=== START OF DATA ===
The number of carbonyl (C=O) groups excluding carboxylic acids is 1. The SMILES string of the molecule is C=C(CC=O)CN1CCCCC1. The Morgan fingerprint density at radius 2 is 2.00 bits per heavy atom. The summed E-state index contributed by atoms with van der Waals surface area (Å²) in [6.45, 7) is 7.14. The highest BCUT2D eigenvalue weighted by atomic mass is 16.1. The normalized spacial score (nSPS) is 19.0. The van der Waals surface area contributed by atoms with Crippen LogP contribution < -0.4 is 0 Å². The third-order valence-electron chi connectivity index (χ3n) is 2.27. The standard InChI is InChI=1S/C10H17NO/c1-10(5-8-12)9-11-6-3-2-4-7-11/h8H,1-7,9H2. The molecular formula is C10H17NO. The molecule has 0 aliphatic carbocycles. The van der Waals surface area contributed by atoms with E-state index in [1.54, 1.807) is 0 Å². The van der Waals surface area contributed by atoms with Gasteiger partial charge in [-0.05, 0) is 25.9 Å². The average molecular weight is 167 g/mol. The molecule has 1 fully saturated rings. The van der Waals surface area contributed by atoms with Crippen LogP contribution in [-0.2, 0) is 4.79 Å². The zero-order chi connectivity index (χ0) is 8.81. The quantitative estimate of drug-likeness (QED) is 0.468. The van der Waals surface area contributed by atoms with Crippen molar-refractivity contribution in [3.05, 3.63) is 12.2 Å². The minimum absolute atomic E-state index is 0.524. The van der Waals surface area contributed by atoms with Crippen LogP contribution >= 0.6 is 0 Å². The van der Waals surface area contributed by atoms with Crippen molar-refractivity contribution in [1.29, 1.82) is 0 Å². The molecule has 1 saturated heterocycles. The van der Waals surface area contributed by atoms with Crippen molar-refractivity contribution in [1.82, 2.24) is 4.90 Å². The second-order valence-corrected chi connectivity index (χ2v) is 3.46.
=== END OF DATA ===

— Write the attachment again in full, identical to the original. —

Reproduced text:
The number of carbonyl (C=O) groups excluding carboxylic acids is 1. The SMILES string of the molecule is C=C(CC=O)CN1CCCCC1. The Morgan fingerprint density at radius 2 is 2.00 bits per heavy atom. The summed E-state index contributed by atoms with van der Waals surface area (Å²) in [6.45, 7) is 7.14. The highest BCUT2D eigenvalue weighted by atomic mass is 16.1. The normalized spacial score (nSPS) is 19.0. The van der Waals surface area contributed by atoms with Crippen LogP contribution < -0.4 is 0 Å². The third-order valence-electron chi connectivity index (χ3n) is 2.27. The standard InChI is InChI=1S/C10H17NO/c1-10(5-8-12)9-11-6-3-2-4-7-11/h8H,1-7,9H2. The molecular formula is C10H17NO. The molecule has 0 aliphatic carbocycles. The van der Waals surface area contributed by atoms with E-state index in [1.54, 1.807) is 0 Å². The van der Waals surface area contributed by atoms with Gasteiger partial charge in [-0.05, 0) is 25.9 Å². The average molecular weight is 167 g/mol. The molecule has 1 fully saturated rings. The van der Waals surface area contributed by atoms with Crippen LogP contribution in [-0.2, 0) is 4.79 Å². The zero-order chi connectivity index (χ0) is 8.81. The quantitative estimate of drug-likeness (QED) is 0.468. The van der Waals surface area contributed by atoms with Crippen molar-refractivity contribution in [3.05, 3.63) is 12.2 Å². The minimum absolute atomic E-state index is 0.524. The van der Waals surface area contributed by atoms with Crippen LogP contribution >= 0.6 is 0 Å². The van der Waals surface area contributed by atoms with Crippen molar-refractivity contribution in [1.29, 1.82) is 0 Å². The molecule has 1 saturated heterocycles. The van der Waals surface area contributed by atoms with Crippen molar-refractivity contribution in [1.82, 2.24) is 4.90 Å². The second-order valence-corrected chi connectivity index (χ2v) is 3.46.